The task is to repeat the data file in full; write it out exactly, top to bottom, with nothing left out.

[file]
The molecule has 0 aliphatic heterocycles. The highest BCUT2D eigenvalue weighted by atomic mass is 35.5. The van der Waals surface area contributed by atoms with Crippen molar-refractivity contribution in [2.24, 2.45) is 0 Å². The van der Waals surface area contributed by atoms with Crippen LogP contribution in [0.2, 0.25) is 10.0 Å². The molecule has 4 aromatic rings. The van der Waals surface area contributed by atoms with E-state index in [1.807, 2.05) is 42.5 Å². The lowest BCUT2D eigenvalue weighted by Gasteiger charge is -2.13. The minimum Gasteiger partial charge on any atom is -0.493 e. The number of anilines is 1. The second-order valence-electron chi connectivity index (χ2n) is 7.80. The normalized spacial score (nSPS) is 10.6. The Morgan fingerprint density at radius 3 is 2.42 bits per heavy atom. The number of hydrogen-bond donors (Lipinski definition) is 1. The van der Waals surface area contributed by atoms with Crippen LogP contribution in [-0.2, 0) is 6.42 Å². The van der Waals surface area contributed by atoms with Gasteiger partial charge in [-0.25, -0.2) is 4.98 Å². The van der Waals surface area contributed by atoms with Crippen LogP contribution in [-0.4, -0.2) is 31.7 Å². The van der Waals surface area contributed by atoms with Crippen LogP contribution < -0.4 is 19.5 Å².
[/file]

The molecule has 0 aliphatic heterocycles. The highest BCUT2D eigenvalue weighted by atomic mass is 35.5. The van der Waals surface area contributed by atoms with Crippen molar-refractivity contribution in [2.24, 2.45) is 0 Å². The van der Waals surface area contributed by atoms with Crippen LogP contribution in [0.2, 0.25) is 10.0 Å². The molecule has 4 aromatic rings. The van der Waals surface area contributed by atoms with E-state index in [1.807, 2.05) is 42.5 Å². The lowest BCUT2D eigenvalue weighted by Gasteiger charge is -2.13. The minimum Gasteiger partial charge on any atom is -0.493 e. The number of anilines is 1. The second-order valence-electron chi connectivity index (χ2n) is 7.80. The normalized spacial score (nSPS) is 10.6. The Morgan fingerprint density at radius 3 is 2.42 bits per heavy atom. The number of hydrogen-bond donors (Lipinski definition) is 1. The van der Waals surface area contributed by atoms with Crippen LogP contribution in [-0.2, 0) is 6.42 Å². The van der Waals surface area contributed by atoms with Gasteiger partial charge in [-0.25, -0.2) is 4.98 Å². The van der Waals surface area contributed by atoms with Crippen LogP contribution in [-0.4, -0.2) is 31.7 Å². The van der Waals surface area contributed by atoms with Crippen LogP contribution < -0.4 is 19.5 Å².